nazad k sarmatamThe sisters in the film are tough-minded and strong—especially the oldest Anna, the mastermind behind the park project. Anna is an archeologist knowledgeable about the history of the region, which was inhabited by Sarmatians in the distant past. Thanks to her, the park recreates the homes, clothing and rituals of Sarmatian female warriors (who are believed to be the inspiration for the Greek myth of Amazons). The sisters recruit other women on their team, teaching them how to ride horses, the art of combat and archery. They also instill in them certain feminist values—the idea that a strong woman does not need a man to rely on, and is capable of choosing her own mate. And here we encounter the main contradiction of the film. Narratively and visually, Back to the Sarmatian Steppe supports a feminist agenda by presenting Anna, Ol’ga and their female companions as strong and charismatic females. Narratively, they are able to protect their park from Papa, who eventually suffers a heart attack and ends up in the hospital. Visually, we are shown strong and able-bodied women riding horses, using old weapons and assaulting their enemies physically. However, according to Proshkin, feminist empowering was the last thing on his mind when he was making the film. Following the screening at the Moscow International Film Festival, Proshkin observed to Rossiiskaia gazeta, “In the film, [the Amazons] are unhappy women [here, Proshkin uses a derogatory term baby], who haven’t received enough love […] And their ritual songs are a women’s revolt of sorts, a performance of the time when the place of women was much more elevated.” Further in the interview, Proshkin clarified that the “noble female mission” constitutes the “natural” mission of women keeping humankind alive, emphasizing the nurturing, reproductive aspect of female existence, tied to the notion of normative partnering. Due to deficiencies in their psychology, the female characters in Back to the Sarmatian Steppe are incapable of maintaining such partnering, according to Proshkin, “This is a broken, defective life, it holds no space for love. Have you noticed that the film doesn’t have a single love line?” (Kichin 2020) Overall, interpreting the motives of his own heroines in pursuing their project, Proshkin devalues their attempts at self-empowering. He insists that the real mission of women is not war, but nurturing life. The activities of the sisters in the park, including their attempts at Sarmatian fights and prayers, are no more than a carnival, the filmmaker claims.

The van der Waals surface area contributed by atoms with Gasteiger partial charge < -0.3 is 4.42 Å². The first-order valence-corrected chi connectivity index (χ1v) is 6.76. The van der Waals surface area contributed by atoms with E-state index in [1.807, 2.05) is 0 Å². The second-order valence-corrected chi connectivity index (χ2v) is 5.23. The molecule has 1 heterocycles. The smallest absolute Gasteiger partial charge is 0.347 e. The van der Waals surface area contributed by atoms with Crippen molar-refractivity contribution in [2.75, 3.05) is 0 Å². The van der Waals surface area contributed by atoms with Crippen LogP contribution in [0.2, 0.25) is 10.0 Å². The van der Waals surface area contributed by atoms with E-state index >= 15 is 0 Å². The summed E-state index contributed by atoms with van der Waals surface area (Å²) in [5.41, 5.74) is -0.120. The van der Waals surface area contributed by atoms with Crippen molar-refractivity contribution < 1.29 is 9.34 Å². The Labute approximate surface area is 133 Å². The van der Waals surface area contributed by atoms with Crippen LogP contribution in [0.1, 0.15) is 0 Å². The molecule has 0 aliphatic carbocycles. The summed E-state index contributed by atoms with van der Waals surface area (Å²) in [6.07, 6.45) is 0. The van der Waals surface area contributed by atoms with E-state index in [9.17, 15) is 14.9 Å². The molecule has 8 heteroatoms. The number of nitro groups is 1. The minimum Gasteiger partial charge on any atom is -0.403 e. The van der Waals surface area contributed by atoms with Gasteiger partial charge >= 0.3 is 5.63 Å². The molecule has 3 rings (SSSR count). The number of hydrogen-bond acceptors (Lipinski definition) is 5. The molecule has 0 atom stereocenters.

nazad k sarmatamThe visual techniques used in the film production further highlight the contradictory nature of the film. Along with lower shots of the Amazons, creating more monumental, “powerful” representation of the women, mostly used in the scenes of their martial practice in the park, there are many shots that inscribe the Amazons in the surrounding landscapes of the steppe, revealing a more traditionalist, patriarchal logic. In several episodes, the women are shown bathing horses in the lake predominantly through a series of long shots. In one key episode when Anna is speaking with her husband on the phone, she is shown in a long drone shot essentially coloring her body and the landscape in the same warm hues of the setting sun. Such representation of the protagonists reinforces the notion of the “natural” function of woman in the social system, where she is expected to partake in the cycles of rejuvenation, not war—which is the prerogative of men. The overall depiction of the women as “natural beings” reveals the nostalgic mode of relating to contemporary reality, inhospitable to expressions of overt patriarchal masculinity. While Proshkin feels the pulse of new times and emerging new rules, and is even capable of documenting these phenomena, he obviously is not ready to endorse them publicly.

Zhanna Budenkova
University of Pittsburgh

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Works Cited

Kichin, Valerii. 2020. “Peresokhshaia reka vremeni.” Rossiiskaia gazeta, 6 October. 

Back to the Sarmatian Steppe, Russia, 2020
Color, 98 minute
Director: Aleksandr Proshkin
Scriptwriter: Aleksandr Proshkin, Aleksandr Rodionov
DoP: Shandor Berkeshi
Production Design: Oleg Dorichenko
Music: Aleksei Aigi
Editing: Natal'ia Kucherenko
Cast: Karina Andolenko, Marina Vasil'eva, Viktor Sukhorukov
Production: Amkart, Mosfil'm

Aleksandr Proshkin: Back to the Sarmatian Steppe (Nazad v step' k sarmatam, 2020)

reviewed by Zhanna Budenkova © 2021

Updated: 2021